Every business leader wants to know they’re getting the best value for their money. This doesn’t always mean the cheapest offer out there, but it does mean the offer with the most value.By looking at various options you’ll ensure your project has the best chance for success. You’ll also be able to better set the budget up front as you’ll know more about how much each aspect will cost.

Setting Up the Reporting Schedule

The reporting schedule is something that should be set up from the beginning, but it’s easy to overlook. There is a lot of focus on establishing the budget with a project, but the reporting schedule is just as important.

What is A Reporting Schedule?

According to Project Management Online, "A Project reporting [schedule] is one element of the project controlling process and project governance.  Its purpose is to ensure that the objectives of the project are being met by monitoring and measuring progress regularly to determine variances from the plan.  When variances are identified, then corrective action can be taken." A reporting schedule will help the project succeed for two main reasons:

1. A timeline will allow all parties to plan.

Everyone involved in a project likely has certain goals for a project. Along with these goals there are probably time needs. It’s important to have communication of a timeline before a project is started. You’ll need to establish the needs from each party.

In the website project example there are needs from both the designer and the hiring business. The reporting schedule will involve initial designs from the designer, but the business will also have a deadline to provide content for the website. Sometimes the content is needed before the project can even be started. It’s important to establish this timeline complete with deadlines and roles so the project stays on schedule.

2. A reporting schedule ensures responsibility throughout the project.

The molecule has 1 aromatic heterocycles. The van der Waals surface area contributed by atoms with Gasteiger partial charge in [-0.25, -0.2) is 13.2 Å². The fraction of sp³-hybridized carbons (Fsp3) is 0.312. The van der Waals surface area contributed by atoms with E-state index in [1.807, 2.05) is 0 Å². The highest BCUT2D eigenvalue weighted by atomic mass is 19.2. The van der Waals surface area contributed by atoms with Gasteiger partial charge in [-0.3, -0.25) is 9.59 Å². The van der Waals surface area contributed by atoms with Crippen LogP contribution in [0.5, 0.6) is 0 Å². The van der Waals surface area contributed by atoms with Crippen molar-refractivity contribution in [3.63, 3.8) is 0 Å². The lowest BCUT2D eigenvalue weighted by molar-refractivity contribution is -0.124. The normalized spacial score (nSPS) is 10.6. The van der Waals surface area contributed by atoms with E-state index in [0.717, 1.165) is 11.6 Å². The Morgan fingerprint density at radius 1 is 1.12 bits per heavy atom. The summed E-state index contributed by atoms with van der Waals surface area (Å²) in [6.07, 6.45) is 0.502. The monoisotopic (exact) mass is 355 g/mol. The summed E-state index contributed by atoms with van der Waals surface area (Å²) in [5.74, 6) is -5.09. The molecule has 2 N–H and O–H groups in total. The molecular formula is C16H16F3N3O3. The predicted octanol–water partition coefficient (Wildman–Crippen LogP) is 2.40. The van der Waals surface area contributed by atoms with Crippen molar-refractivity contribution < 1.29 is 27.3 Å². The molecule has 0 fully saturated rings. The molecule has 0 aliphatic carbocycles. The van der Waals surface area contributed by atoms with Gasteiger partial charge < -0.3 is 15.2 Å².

As mentioned with the design project, the designer will be responsible for delivering designs throughout the life of the project. In turn, the business will need to provide feedback and content in order for the project to stay on schedule.

It’s important to layout the entire timeline of the project complete with reporting dates and responsibilities. People respond better when they know they are required to do something and to have it done by a certain date. This is good for you, as the project manager, because your team will question the timeline if things are behind schedule. The reporting schedule allows you to have answers for those questions.

Takeaways

In order for projects to succeed there needs to the establishment of a proper budget. This involves doing some research on what the options are for a certain business need. Value is more important than total price level. Most people aren’t cheap. They just want to get good value for their investment.

The second need in all projects is a reporting schedule. It’s important to have a timeline created so you - the project manager - can report back on the progress. A reporting schedule needs to have defined roles and due dates. When people know they have something due they are more likely to complete their own tasks. When each person completes their tasks the project has a high chance of success. Make sure your next project has a proper budget and a reporting schedule and you’ll be setup to have a successful project.

Want to learn more? Download out our Project Management Survival Guide to learn all the tips and tricks involved in project planning, budgets, reporting, and more.

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Editors Note: The original version of this post was published in May, 2012 and has been updated for accuracy and comprehensiveness.